And "white people" are not the "men" of race. Now I think it's pretty clear what the catalyst of this post is but it is far from the only time I have been tempted to write about this. No MP, not that this would be. And this is my first ride on the drama llama so please be gentle.
As a WOC, I deal with racism and sexism pretty much daily, so I feel qualified to talk about issues. But as a straight, cis person, I don't feel qualified to extend this topic to LGBTQ issues, though those who have that sort of experience and welcomed/encouraged to give their input in that manner.
Drawing parallels between oppression can be a very useful tool in explain 101 social justice concepts to each others. I am not saying that telling someone "think of it like men/white people/straight people" is never appropriate to use. I am saying there is a point where the situations stop being analogous and you might want to think a bit before using such parallels. The reason is these oppressions can and do function very differently, and beyond they basic level they require more nuance in their discussion than saying "it's like white people/men."
Now to me, the obvious difference is that sexism polices men and masculinity while racism does not police white people, or if it does it's in a very limited way (e.g.- you should not associate with "those people" type of things). I am not saying that racism is worse than sexism, I am saying they function differently (you could make the argument that an oppressive force that oppresses its own members demonstrates just how bad it is). I am also not saying that men experience gender policing to the extent women do, that should be obvious.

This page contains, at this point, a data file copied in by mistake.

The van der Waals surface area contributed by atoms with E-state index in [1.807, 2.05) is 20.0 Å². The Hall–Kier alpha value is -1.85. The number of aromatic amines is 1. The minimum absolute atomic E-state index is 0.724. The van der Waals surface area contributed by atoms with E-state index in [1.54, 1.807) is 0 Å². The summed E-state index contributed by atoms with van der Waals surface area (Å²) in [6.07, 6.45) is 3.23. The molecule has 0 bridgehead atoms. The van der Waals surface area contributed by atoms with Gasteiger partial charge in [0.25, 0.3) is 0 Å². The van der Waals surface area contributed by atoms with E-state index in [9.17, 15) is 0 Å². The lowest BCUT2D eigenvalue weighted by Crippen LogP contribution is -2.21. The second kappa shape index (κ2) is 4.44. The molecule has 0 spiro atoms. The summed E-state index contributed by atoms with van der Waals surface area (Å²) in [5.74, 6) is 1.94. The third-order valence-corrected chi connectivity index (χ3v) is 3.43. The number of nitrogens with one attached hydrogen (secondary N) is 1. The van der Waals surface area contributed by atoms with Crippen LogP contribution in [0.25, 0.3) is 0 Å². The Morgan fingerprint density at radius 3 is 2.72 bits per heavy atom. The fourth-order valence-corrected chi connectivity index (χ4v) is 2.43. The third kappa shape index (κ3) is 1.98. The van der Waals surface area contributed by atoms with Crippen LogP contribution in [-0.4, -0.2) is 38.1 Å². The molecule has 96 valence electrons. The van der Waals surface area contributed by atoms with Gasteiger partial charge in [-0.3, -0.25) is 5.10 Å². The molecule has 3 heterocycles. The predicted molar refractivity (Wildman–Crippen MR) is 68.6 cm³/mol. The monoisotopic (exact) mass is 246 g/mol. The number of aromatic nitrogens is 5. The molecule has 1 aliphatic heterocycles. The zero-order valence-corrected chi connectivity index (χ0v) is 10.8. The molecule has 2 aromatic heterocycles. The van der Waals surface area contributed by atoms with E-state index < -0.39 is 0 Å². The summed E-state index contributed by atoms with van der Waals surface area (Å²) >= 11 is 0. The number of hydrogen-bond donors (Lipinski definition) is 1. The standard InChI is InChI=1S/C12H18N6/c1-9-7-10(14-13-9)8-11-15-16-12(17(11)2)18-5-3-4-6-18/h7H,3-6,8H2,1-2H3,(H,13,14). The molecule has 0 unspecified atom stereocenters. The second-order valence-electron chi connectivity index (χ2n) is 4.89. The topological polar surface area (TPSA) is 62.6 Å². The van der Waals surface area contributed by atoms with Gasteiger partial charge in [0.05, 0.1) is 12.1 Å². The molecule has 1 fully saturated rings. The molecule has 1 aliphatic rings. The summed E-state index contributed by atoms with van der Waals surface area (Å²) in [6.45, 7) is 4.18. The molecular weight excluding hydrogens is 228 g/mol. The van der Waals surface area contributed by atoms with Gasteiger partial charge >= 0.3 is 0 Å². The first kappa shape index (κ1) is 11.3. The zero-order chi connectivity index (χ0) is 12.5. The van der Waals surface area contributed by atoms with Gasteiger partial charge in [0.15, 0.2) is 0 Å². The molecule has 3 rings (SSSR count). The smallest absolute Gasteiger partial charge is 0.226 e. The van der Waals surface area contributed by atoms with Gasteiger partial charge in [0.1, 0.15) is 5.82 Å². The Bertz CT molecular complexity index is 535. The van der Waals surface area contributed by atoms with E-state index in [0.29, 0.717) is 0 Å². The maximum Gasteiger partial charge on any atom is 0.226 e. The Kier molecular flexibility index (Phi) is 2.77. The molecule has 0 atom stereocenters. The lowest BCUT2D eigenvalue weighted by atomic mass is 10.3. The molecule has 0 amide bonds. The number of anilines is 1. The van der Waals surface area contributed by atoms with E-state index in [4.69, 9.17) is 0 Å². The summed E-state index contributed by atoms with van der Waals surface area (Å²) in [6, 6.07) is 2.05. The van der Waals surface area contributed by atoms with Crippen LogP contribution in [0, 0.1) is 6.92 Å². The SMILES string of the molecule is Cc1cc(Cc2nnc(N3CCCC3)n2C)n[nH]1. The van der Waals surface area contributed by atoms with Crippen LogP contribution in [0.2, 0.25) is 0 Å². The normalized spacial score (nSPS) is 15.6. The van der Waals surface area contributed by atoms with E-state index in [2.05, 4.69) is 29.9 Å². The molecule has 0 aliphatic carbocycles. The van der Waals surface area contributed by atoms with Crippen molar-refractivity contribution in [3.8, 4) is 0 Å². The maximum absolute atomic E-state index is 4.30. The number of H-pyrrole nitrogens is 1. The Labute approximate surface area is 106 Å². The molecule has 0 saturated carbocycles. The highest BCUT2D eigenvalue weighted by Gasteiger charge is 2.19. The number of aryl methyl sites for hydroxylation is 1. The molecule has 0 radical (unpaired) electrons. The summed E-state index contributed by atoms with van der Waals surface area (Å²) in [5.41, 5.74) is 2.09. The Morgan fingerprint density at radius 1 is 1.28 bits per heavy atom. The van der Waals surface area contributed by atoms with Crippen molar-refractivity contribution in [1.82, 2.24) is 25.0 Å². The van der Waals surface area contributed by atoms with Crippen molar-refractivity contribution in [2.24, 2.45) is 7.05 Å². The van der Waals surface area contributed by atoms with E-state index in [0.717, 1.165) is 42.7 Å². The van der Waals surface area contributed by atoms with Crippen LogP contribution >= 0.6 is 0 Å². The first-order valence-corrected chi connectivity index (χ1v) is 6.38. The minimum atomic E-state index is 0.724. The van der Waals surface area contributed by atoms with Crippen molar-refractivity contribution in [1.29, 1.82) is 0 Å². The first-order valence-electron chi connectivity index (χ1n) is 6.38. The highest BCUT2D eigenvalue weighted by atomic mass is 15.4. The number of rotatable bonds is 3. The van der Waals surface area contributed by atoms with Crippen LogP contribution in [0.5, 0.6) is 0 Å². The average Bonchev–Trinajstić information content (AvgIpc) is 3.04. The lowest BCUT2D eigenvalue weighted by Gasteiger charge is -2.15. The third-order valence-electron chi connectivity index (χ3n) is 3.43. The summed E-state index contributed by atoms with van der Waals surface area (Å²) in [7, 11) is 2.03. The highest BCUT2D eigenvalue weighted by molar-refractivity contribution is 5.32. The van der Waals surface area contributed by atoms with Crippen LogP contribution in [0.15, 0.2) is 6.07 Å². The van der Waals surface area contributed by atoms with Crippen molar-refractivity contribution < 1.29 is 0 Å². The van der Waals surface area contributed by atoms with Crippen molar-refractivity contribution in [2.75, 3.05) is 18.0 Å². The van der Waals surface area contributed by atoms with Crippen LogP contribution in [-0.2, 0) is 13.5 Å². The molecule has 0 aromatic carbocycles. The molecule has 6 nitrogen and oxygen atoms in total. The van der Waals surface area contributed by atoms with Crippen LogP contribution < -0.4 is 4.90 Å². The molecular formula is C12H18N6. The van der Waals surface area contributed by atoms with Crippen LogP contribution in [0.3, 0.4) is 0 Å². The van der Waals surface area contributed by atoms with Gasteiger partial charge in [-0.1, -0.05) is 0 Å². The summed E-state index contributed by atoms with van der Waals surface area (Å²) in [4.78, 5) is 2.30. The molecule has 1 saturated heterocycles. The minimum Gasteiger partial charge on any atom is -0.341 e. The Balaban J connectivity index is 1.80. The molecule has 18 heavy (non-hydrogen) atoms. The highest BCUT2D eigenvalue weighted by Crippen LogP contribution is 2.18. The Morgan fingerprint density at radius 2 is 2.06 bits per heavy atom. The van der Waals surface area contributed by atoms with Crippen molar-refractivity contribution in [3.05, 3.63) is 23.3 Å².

Now there are clearly some similarities, both institutions are enforced by the oppressive group, even if the oppressive group is oppressing its own members. But I don't think this is a blank check to write off other people's concerns. I am not saying do not ever use these parallels, I am saying think about it when you do, especially if you are using it to dismiss someone's concern. And especially think about it if you are a member of only one of the oppressed groups you are drawing a parallel to. If you are a white woman or a non-white man, do you really have the knowledge to say "this is like racism" or "this is like sexism"? You might, but really think about it first.